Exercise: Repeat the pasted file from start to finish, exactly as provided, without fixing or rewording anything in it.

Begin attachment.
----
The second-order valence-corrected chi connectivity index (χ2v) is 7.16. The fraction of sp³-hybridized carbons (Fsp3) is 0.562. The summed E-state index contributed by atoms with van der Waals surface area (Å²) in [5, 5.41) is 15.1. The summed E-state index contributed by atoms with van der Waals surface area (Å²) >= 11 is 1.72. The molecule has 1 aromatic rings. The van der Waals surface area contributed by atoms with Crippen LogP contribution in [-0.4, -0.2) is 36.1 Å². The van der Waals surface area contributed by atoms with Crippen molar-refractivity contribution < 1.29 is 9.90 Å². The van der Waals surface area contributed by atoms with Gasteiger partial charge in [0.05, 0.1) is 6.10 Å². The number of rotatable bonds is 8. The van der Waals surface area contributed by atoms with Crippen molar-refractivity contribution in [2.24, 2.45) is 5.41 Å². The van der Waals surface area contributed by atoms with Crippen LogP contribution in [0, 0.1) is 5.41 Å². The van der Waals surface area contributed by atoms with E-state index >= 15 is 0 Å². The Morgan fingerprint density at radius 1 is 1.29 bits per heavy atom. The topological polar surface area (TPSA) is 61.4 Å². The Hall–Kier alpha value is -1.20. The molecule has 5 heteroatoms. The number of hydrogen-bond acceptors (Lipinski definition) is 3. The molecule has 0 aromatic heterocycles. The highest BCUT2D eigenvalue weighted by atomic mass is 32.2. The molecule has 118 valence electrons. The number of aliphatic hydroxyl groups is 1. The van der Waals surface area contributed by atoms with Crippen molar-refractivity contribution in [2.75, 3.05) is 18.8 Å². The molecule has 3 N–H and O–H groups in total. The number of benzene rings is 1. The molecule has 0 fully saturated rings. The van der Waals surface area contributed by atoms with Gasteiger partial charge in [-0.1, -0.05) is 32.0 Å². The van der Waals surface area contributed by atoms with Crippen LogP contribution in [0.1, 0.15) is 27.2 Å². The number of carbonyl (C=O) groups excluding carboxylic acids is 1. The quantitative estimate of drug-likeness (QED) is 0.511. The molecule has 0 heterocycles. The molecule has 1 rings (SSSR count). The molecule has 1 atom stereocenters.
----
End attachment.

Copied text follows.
The second-order valence-corrected chi connectivity index (χ2v) is 7.16. The fraction of sp³-hybridized carbons (Fsp3) is 0.562. The summed E-state index contributed by atoms with van der Waals surface area (Å²) in [5, 5.41) is 15.1. The summed E-state index contributed by atoms with van der Waals surface area (Å²) >= 11 is 1.72. The molecule has 1 aromatic rings. The van der Waals surface area contributed by atoms with Crippen LogP contribution in [-0.4, -0.2) is 36.1 Å². The van der Waals surface area contributed by atoms with Crippen molar-refractivity contribution < 1.29 is 9.90 Å². The van der Waals surface area contributed by atoms with Gasteiger partial charge in [0.05, 0.1) is 6.10 Å². The number of rotatable bonds is 8. The van der Waals surface area contributed by atoms with Crippen molar-refractivity contribution in [2.24, 2.45) is 5.41 Å². The van der Waals surface area contributed by atoms with Crippen LogP contribution in [0, 0.1) is 5.41 Å². The van der Waals surface area contributed by atoms with E-state index >= 15 is 0 Å². The Morgan fingerprint density at radius 1 is 1.29 bits per heavy atom. The topological polar surface area (TPSA) is 61.4 Å². The Hall–Kier alpha value is -1.20. The molecule has 5 heteroatoms. The number of hydrogen-bond acceptors (Lipinski definition) is 3. The molecule has 0 aromatic heterocycles. The highest BCUT2D eigenvalue weighted by atomic mass is 32.2. The molecule has 118 valence electrons. The number of aliphatic hydroxyl groups is 1. The van der Waals surface area contributed by atoms with Crippen molar-refractivity contribution in [2.75, 3.05) is 18.8 Å². The molecule has 3 N–H and O–H groups in total. The number of benzene rings is 1. The molecule has 0 fully saturated rings. The van der Waals surface area contributed by atoms with Gasteiger partial charge in [-0.1, -0.05) is 32.0 Å². The van der Waals surface area contributed by atoms with Crippen LogP contribution in [0.1, 0.15) is 27.2 Å². The number of carbonyl (C=O) groups excluding carboxylic acids is 1. The quantitative estimate of drug-likeness (QED) is 0.511. The molecule has 0 heterocycles. The molecule has 1 rings (SSSR count). The molecule has 1 atom stereocenters.